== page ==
Pay attention to your role within this pocket example. Are you a character? You should be the main character, the hero. Often when people talk about work, they use “we” (“we exceeded or fundraising goals”) or the impersonal “you” (“you had to work under a tremendous amount of pressure”) an omniscient pov (“there were significant cognitive and mental demands of working in this high-pressure environment), but even though you worked as part of a team, this example is about you! If you are not using the pronoun “I,” you need to force yourself to do so, no matter how uncomfortable that might feel at first. Find a way to be sure that you are highlighting your contribution in this context.   Your vision. Your perspective. Your decisions.

Pay particular attention to the transition points between events in your pocket example. If it is “this thing happened, and then this other thing happened” consider whether you might show your role in making these events happen, rather than talking about things that happened to you.   “I recognized an opportunity to change the way we did things..” “I saw the miscommunication and misunderstood it and decided to take the following steps to address it…” “I chose to pursue this line of inquiry…” “I supervised the team that ..”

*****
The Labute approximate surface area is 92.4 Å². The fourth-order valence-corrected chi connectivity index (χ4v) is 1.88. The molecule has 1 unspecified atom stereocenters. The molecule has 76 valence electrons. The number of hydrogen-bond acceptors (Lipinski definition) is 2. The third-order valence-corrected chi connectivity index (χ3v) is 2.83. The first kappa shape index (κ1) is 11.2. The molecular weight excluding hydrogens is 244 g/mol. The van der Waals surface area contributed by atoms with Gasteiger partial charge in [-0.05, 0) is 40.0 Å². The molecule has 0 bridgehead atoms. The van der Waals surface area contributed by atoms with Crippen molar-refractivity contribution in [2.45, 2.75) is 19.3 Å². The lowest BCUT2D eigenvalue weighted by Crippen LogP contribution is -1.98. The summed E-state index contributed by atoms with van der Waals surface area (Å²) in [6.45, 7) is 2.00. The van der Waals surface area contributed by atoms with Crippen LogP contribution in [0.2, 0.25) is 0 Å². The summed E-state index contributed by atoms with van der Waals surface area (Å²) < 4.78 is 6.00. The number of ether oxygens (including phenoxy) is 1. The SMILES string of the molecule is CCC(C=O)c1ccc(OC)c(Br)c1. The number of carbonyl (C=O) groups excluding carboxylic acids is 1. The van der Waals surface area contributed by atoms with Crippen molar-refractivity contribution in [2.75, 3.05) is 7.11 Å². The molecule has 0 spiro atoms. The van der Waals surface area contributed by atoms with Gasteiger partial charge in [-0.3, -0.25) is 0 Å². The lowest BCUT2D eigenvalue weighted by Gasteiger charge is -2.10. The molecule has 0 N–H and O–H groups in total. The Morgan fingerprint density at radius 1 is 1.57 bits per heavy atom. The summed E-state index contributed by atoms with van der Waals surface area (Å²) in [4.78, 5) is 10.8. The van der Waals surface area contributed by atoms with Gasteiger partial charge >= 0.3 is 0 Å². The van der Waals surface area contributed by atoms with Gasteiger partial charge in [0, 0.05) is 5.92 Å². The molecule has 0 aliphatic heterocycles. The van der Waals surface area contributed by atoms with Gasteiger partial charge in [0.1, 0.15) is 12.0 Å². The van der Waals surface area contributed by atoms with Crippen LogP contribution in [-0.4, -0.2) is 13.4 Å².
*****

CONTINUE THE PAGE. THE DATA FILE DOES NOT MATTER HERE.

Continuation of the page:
An example

I will end here by sharing a pocket example of my own. I used this one recently at one of my “what can you do with a degree in linguistics?” workshops.

On the plane coming out here today I did like I often do, I started chatting with my seat mate. Inevitably the question comes around to “what do you do?” and then inevitably I get asked “how many languages do you speak?” To navigate a better understanding of what I do, I usually try to lead with listening. If I can figure out where the communication puzzles might present in this person’s workplace, I can then show them where the skills and training of a linguist might be of use by way of explaining what it is that we do. Today was a bit of a gimmie because he was a pilot. Last week at Georgetown, we had Barbara Clark as a guest speaker, talking about the work that she does as founder of You Say Tomato doing communications consulting for the airline industry. He was also in the military, so I was able to chat a bit about the work that I do as a consultant on the “Good Stranger” project working with the Social Interaction Research Group (SIRG) developing more sophisticated cross-cultural training with about-to-deploy Army soldiers.

How did I do with presenting agency in this pocket example? Do you get a sense for me and how I think and how I work? I welcome your thoughts!